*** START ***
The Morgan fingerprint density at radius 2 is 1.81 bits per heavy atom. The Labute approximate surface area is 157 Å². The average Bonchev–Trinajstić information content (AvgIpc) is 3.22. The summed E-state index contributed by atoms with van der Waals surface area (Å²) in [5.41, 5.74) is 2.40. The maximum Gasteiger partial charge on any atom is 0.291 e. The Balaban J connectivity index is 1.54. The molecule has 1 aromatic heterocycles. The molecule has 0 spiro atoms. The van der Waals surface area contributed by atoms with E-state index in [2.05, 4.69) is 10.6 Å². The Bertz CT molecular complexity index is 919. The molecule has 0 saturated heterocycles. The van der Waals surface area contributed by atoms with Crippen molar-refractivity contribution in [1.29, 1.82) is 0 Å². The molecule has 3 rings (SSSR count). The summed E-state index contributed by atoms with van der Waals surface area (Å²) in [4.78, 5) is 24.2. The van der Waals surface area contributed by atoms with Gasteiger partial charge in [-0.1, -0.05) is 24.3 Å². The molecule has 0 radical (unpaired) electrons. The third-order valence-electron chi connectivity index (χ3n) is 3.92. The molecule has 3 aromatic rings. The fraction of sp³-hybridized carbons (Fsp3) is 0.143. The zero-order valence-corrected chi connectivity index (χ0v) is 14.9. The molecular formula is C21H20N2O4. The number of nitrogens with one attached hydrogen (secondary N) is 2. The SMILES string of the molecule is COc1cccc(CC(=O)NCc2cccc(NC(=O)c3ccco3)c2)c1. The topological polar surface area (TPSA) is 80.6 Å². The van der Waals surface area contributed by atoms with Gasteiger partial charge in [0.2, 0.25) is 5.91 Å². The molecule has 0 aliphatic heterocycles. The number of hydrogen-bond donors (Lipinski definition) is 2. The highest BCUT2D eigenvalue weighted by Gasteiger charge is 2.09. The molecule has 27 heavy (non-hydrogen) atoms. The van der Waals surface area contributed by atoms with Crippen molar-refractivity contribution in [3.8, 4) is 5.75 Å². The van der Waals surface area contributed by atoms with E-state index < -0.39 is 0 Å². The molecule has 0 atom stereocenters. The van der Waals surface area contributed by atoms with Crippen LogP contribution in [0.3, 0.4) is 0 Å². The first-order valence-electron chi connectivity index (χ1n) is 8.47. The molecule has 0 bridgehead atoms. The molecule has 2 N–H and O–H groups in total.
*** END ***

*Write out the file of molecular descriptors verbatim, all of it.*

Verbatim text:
The Morgan fingerprint density at radius 2 is 1.81 bits per heavy atom. The Labute approximate surface area is 157 Å². The average Bonchev–Trinajstić information content (AvgIpc) is 3.22. The summed E-state index contributed by atoms with van der Waals surface area (Å²) in [5.41, 5.74) is 2.40. The maximum Gasteiger partial charge on any atom is 0.291 e. The Balaban J connectivity index is 1.54. The molecule has 1 aromatic heterocycles. The molecule has 0 spiro atoms. The van der Waals surface area contributed by atoms with E-state index in [2.05, 4.69) is 10.6 Å². The Bertz CT molecular complexity index is 919. The molecule has 0 saturated heterocycles. The van der Waals surface area contributed by atoms with Crippen molar-refractivity contribution in [1.29, 1.82) is 0 Å². The molecule has 3 rings (SSSR count). The summed E-state index contributed by atoms with van der Waals surface area (Å²) in [4.78, 5) is 24.2. The van der Waals surface area contributed by atoms with Gasteiger partial charge in [-0.1, -0.05) is 24.3 Å². The molecule has 0 radical (unpaired) electrons. The third-order valence-electron chi connectivity index (χ3n) is 3.92. The molecule has 3 aromatic rings. The fraction of sp³-hybridized carbons (Fsp3) is 0.143. The zero-order valence-corrected chi connectivity index (χ0v) is 14.9. The molecular formula is C21H20N2O4. The number of nitrogens with one attached hydrogen (secondary N) is 2. The SMILES string of the molecule is COc1cccc(CC(=O)NCc2cccc(NC(=O)c3ccco3)c2)c1. The topological polar surface area (TPSA) is 80.6 Å². The van der Waals surface area contributed by atoms with Gasteiger partial charge in [0.2, 0.25) is 5.91 Å². The molecule has 0 aliphatic heterocycles. The number of hydrogen-bond donors (Lipinski definition) is 2. The highest BCUT2D eigenvalue weighted by Gasteiger charge is 2.09. The molecule has 27 heavy (non-hydrogen) atoms. The van der Waals surface area contributed by atoms with Crippen molar-refractivity contribution in [3.8, 4) is 5.75 Å². The van der Waals surface area contributed by atoms with E-state index < -0.39 is 0 Å². The molecule has 0 atom stereocenters. The van der Waals surface area contributed by atoms with Crippen LogP contribution in [0.3, 0.4) is 0 Å². The first-order valence-electron chi connectivity index (χ1n) is 8.47. The molecule has 0 bridgehead atoms. The molecule has 2 N–H and O–H groups in total.